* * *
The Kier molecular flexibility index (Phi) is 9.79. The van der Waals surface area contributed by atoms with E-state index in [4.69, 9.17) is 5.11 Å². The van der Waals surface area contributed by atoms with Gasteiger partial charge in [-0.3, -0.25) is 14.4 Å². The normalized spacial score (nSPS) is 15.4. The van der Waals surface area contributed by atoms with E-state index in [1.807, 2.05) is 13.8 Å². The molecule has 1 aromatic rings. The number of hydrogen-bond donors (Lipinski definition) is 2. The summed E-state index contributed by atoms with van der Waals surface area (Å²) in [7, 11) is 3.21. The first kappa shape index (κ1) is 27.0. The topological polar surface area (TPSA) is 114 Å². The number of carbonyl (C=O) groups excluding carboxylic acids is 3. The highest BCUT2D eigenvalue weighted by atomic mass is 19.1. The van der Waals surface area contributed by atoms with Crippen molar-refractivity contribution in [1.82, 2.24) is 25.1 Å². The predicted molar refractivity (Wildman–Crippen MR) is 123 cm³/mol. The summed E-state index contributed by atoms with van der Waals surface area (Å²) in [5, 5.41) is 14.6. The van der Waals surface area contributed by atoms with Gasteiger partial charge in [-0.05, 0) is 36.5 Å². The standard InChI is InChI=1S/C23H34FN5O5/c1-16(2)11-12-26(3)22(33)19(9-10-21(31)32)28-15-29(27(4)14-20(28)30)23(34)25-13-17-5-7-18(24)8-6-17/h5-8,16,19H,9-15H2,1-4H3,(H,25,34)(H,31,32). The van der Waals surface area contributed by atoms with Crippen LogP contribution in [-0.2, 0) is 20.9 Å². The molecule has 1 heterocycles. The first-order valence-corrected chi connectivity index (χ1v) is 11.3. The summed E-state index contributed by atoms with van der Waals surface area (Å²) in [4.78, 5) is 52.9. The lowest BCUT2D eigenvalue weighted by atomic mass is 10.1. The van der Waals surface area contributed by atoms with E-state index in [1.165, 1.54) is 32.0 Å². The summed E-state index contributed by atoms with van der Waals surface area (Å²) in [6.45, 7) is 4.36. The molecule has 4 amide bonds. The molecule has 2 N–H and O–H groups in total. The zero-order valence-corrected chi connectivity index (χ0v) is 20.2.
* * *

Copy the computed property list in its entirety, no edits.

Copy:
The Kier molecular flexibility index (Phi) is 9.79. The van der Waals surface area contributed by atoms with E-state index in [4.69, 9.17) is 5.11 Å². The van der Waals surface area contributed by atoms with Gasteiger partial charge in [-0.3, -0.25) is 14.4 Å². The normalized spacial score (nSPS) is 15.4. The van der Waals surface area contributed by atoms with E-state index in [1.807, 2.05) is 13.8 Å². The molecule has 1 aromatic rings. The number of hydrogen-bond donors (Lipinski definition) is 2. The summed E-state index contributed by atoms with van der Waals surface area (Å²) in [7, 11) is 3.21. The first kappa shape index (κ1) is 27.0. The topological polar surface area (TPSA) is 114 Å². The number of carbonyl (C=O) groups excluding carboxylic acids is 3. The highest BCUT2D eigenvalue weighted by atomic mass is 19.1. The van der Waals surface area contributed by atoms with Crippen molar-refractivity contribution in [1.82, 2.24) is 25.1 Å². The predicted molar refractivity (Wildman–Crippen MR) is 123 cm³/mol. The summed E-state index contributed by atoms with van der Waals surface area (Å²) in [5, 5.41) is 14.6. The van der Waals surface area contributed by atoms with Gasteiger partial charge in [-0.05, 0) is 36.5 Å². The standard InChI is InChI=1S/C23H34FN5O5/c1-16(2)11-12-26(3)22(33)19(9-10-21(31)32)28-15-29(27(4)14-20(28)30)23(34)25-13-17-5-7-18(24)8-6-17/h5-8,16,19H,9-15H2,1-4H3,(H,25,34)(H,31,32). The van der Waals surface area contributed by atoms with Crippen LogP contribution in [-0.2, 0) is 20.9 Å². The molecule has 1 heterocycles. The first-order valence-corrected chi connectivity index (χ1v) is 11.3. The summed E-state index contributed by atoms with van der Waals surface area (Å²) in [4.78, 5) is 52.9. The lowest BCUT2D eigenvalue weighted by atomic mass is 10.1. The van der Waals surface area contributed by atoms with E-state index in [1.165, 1.54) is 32.0 Å². The summed E-state index contributed by atoms with van der Waals surface area (Å²) in [6.45, 7) is 4.36. The molecule has 4 amide bonds. The molecule has 2 N–H and O–H groups in total. The zero-order valence-corrected chi connectivity index (χ0v) is 20.2.